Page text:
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Stags Read: Book Recommendations: Library Staff Picks

This guide provides book recommendations with links to books from the Library's catalog and to other external websites.

Librarians & Library Staff Suggestions

FICTION

 The City of Brass by S. A. Chakraborty

 Recommended by: Laura Cossette, Systems Librarian

"The first book in the Daevabad Trilogy follows Nahri as she accidentally stumbles into the world of powerful Djinni (genie) magic. This is the best fantasy series I’ve read in a long time. The reader is pulled into rich Middle Eastern lore with intelligent, stubborn, and talented protagonists. I found myself laughing out loud and at other times crying out in frustration, but I was glued to the page, rooting for the characters the whole way."

Goodreads Link
DiMenna-Nyselius Library Link

 

 The Corrections by Jonathan Franzen

 Recommended by: Curtis Ferree, Associate Dean for Public Services & Head of the Academic Commons Partnership

"I re-read this for the first time since it came out. Pleasantly surprised that it’s much funnier than I remember."

Goodreads Link
DiMenna-Nyselius Library Link

 

 A Discovery of Witches (trilogy) by Deborah Harkness

 Recommended by: Lisa Thornell, Student Engagement & Outreach Librarian

"If you like fantasy books (they remind me of a cross between Twilight and Harry Potter) you will be hooked and never want them to end! But when you do finish reading them you can watch the television series."

Goodreads Link
DiMenna-Nyselius Library Link

 

 Fate of the Fallen by Kel Kade

 Recommended by: Laura Cossette, Systems Librarian

"This book takes a common trope of fantasy and turns it on its head. What starts off sounding like a typical fantasy plot—a Hero begins an epic journey to defeat an insurmountable evil because a prophesy foretold it--quickly derails in the most inconvenient of ways. The characters are quite upset when the prophesy refuses to play nicely and they must decide how to proceed in a less heroic, less certain sounding future. Worth the read for anyone sick of tired and predictable plots!"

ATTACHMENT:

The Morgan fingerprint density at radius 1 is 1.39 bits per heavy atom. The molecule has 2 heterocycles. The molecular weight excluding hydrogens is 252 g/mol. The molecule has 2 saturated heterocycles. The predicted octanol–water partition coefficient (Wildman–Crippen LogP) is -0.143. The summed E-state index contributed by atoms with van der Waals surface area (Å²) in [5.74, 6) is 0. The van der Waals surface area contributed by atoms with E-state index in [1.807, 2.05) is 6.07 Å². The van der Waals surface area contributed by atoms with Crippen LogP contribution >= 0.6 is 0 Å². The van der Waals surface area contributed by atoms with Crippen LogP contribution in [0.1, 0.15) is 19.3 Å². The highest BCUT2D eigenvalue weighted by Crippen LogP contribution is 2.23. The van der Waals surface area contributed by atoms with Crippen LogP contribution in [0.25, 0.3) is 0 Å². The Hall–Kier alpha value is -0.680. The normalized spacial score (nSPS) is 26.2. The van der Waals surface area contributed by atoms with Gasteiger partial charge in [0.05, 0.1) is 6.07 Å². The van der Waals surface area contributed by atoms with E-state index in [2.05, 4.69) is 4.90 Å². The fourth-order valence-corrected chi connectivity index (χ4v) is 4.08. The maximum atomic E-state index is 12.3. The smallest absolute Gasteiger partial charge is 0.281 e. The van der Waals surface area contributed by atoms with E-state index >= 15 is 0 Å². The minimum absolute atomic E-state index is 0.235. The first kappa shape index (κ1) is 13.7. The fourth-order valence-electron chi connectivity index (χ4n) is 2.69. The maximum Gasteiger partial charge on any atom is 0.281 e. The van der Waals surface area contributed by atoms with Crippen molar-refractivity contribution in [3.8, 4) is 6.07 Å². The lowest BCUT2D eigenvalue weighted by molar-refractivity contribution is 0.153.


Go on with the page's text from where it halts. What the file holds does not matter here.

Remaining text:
Goodreads Link
DiMenna-Nyselius Library Link

 

 The Fifth Season  by N.K. Jemisin

 Recommended by: Curtis Ferree, Associate Dean for Public Services & Head of the Academic Commons Partnership

"This book (first in the Broken Earth trilogy) takes place on a planet (a far-in-the-future Earth?) with one giant landmass, which is beset by periodic environmental calamity.  Some people have evolved to be able to interface (and control) the Earth’s seismic activity. Others have risen to attempt to control *them.* Great, original world-building. The entirely trilogy is worth a read."

Goodreads Link
DiMenna-Nyselius Library Link

 The Lightning Thief by Rick Riordan

 Recommended by: Emily Porter-Fyke, Research and Instruction Librarian

"If, like me, you’re having a little trouble reconciling JK Rowling’s recent behavior with your own moral compass, but you find yourself needing some simple young adult fantasy escapism, you should try out Percy Jackson and the Olympians. The Lightning Thief started it all, so you should start with it! Riordan isn’t quite the wordsmith Rowling is, but he wrote these books for all kids of all types and it shows in his generous and careful characterization. No one is excluded or treated as “less than,” which is a real breath of fresh air these days. Plus, you get to learn about Greek mythology!"

Goodreads Link
DiMenna-Nyselius Library Link